The need for gardens.
Anybody who has even cursorily browsed the greatest works of world literature will know that “gardens” occupy a singular status in the human imagination. Their repeated occurrence in tales across geographies and eras is not a coincidence but suggestive of something important and profound about our psychological and social situation. In his thoughtful and wide-ranging 2008 book Gardens: An Essay on the Human Condition, Robert Pogue Harrison, a professor of literature at Stanford University, examines gardens of all sorts – real and mythical, most mundane to most majestic – and sheds light on our relationship with them, telling us why do we need them and love them so.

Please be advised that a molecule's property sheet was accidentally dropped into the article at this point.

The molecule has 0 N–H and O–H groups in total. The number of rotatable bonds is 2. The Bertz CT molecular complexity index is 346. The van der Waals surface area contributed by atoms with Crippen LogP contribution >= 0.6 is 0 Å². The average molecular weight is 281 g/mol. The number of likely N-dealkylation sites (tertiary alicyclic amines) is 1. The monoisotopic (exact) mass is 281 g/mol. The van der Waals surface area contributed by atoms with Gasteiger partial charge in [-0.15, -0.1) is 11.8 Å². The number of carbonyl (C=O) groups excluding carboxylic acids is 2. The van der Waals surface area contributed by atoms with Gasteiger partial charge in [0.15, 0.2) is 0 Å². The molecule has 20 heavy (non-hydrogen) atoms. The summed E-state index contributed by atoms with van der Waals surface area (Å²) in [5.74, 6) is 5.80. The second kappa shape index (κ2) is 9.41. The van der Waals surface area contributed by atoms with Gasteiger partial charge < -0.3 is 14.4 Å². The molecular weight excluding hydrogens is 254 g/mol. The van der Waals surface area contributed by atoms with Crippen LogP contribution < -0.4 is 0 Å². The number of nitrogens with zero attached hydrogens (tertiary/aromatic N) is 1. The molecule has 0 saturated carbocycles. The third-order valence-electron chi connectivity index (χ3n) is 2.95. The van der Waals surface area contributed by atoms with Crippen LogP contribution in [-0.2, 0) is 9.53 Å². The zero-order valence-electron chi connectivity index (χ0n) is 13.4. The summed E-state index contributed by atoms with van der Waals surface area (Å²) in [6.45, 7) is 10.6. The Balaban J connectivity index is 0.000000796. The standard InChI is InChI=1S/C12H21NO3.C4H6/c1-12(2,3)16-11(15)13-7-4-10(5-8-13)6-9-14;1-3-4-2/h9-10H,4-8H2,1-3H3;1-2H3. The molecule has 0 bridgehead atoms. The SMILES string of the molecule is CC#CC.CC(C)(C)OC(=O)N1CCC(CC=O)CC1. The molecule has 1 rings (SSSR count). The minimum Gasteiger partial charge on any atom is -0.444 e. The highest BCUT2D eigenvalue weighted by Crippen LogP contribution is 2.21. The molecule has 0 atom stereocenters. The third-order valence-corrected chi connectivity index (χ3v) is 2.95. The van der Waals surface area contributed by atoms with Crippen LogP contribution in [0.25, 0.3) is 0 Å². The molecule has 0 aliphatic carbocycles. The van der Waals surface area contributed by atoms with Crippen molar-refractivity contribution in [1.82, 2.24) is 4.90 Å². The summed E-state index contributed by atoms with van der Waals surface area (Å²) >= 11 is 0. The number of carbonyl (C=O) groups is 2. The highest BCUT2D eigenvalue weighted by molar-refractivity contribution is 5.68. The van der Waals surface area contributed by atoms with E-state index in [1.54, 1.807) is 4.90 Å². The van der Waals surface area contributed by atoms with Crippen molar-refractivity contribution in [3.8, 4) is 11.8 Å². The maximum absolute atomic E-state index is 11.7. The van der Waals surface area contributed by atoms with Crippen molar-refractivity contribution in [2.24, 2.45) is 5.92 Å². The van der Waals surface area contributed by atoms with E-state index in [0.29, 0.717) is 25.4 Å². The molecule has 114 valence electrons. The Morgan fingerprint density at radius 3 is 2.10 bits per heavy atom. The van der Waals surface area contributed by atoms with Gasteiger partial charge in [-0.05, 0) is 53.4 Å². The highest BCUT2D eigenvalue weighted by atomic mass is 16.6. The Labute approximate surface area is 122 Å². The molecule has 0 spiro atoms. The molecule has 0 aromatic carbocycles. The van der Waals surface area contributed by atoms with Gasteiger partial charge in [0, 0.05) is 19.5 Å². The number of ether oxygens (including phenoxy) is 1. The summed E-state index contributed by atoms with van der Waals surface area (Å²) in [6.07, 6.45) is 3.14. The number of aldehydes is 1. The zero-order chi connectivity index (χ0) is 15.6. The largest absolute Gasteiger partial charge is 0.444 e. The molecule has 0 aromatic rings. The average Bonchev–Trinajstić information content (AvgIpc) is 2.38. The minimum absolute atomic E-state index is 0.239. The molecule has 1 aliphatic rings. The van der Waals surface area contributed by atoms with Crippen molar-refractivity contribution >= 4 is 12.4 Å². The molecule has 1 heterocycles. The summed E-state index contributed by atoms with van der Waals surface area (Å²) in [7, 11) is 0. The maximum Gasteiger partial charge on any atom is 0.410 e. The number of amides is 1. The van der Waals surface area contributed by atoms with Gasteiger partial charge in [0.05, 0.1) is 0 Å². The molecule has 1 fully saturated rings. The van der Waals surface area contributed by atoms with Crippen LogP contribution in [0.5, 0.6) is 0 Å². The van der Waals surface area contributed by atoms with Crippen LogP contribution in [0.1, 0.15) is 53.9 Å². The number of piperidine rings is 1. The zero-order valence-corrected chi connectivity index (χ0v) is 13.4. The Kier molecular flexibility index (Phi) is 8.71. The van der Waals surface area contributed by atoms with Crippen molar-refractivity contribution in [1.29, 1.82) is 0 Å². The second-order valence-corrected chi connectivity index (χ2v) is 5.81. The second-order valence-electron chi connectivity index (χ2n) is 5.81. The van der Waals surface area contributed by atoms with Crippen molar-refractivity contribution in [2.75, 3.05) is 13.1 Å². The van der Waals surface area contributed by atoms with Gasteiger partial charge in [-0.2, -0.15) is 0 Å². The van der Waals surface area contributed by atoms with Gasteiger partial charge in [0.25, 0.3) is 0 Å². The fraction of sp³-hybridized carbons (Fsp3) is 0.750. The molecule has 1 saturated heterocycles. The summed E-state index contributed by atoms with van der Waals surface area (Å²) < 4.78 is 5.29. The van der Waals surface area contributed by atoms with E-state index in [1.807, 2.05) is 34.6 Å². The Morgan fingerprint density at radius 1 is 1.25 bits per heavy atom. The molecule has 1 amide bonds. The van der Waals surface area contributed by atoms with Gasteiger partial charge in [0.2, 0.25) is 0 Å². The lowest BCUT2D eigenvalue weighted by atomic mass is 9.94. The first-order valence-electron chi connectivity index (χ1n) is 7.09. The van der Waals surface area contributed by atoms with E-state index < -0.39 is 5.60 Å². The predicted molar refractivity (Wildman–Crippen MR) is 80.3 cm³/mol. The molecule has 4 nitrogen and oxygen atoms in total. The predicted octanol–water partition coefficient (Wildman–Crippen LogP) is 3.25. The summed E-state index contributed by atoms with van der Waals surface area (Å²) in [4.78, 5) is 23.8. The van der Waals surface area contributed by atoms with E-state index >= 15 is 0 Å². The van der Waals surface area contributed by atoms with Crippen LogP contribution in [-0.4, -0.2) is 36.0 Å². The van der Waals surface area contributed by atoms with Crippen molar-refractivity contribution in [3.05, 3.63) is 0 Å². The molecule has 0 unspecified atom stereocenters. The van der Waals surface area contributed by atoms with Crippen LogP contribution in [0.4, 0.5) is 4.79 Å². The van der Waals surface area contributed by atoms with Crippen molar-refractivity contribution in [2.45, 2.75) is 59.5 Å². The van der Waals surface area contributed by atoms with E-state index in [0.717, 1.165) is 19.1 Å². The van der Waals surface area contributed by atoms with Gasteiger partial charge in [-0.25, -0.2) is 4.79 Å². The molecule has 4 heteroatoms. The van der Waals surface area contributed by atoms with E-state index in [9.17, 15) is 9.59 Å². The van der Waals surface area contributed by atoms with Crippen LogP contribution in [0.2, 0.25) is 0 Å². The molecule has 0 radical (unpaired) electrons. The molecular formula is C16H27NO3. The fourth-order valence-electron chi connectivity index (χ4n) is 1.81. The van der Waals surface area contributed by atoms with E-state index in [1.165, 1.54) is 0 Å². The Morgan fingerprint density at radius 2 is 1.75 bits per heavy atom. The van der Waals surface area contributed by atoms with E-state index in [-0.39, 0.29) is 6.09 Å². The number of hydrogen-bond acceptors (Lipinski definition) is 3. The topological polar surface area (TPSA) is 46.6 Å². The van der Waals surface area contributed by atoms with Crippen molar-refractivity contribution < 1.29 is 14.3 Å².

Medusa by Caravaggio (1595), Wikipedia
Human beings, Harrison says in the beginning, are not ultimately made to look too intently at the head of Medusa [monster from Greek mythology], that…
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